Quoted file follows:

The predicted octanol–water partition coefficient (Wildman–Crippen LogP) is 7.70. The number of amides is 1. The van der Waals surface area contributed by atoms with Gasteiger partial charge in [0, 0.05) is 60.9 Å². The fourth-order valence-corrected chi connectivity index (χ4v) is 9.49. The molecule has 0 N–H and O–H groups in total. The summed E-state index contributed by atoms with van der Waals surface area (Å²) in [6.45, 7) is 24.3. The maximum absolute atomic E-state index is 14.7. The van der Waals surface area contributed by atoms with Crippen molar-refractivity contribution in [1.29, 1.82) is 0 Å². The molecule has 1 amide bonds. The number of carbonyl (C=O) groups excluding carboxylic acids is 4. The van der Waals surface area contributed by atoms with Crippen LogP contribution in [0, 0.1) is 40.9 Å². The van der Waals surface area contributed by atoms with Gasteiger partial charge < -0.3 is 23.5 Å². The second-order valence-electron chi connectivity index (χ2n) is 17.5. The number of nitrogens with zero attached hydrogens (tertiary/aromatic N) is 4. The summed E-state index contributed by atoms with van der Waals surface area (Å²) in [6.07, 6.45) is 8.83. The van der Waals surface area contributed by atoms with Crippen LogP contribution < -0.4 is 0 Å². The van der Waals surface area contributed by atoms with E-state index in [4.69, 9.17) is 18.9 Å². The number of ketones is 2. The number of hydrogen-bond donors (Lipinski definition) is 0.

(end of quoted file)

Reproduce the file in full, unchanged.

The predicted octanol–water partition coefficient (Wildman–Crippen LogP) is 7.70. The number of amides is 1. The van der Waals surface area contributed by atoms with Gasteiger partial charge in [0, 0.05) is 60.9 Å². The fourth-order valence-corrected chi connectivity index (χ4v) is 9.49. The molecule has 0 N–H and O–H groups in total. The summed E-state index contributed by atoms with van der Waals surface area (Å²) in [6.45, 7) is 24.3. The maximum absolute atomic E-state index is 14.7. The van der Waals surface area contributed by atoms with Crippen molar-refractivity contribution in [1.29, 1.82) is 0 Å². The molecule has 1 amide bonds. The number of carbonyl (C=O) groups excluding carboxylic acids is 4. The van der Waals surface area contributed by atoms with Crippen LogP contribution in [0, 0.1) is 40.9 Å². The van der Waals surface area contributed by atoms with Gasteiger partial charge < -0.3 is 23.5 Å². The second-order valence-electron chi connectivity index (χ2n) is 17.5. The number of nitrogens with zero attached hydrogens (tertiary/aromatic N) is 4. The summed E-state index contributed by atoms with van der Waals surface area (Å²) in [6.07, 6.45) is 8.83. The van der Waals surface area contributed by atoms with Crippen LogP contribution < -0.4 is 0 Å². The van der Waals surface area contributed by atoms with E-state index in [4.69, 9.17) is 18.9 Å². The number of ketones is 2. The number of hydrogen-bond donors (Lipinski definition) is 0.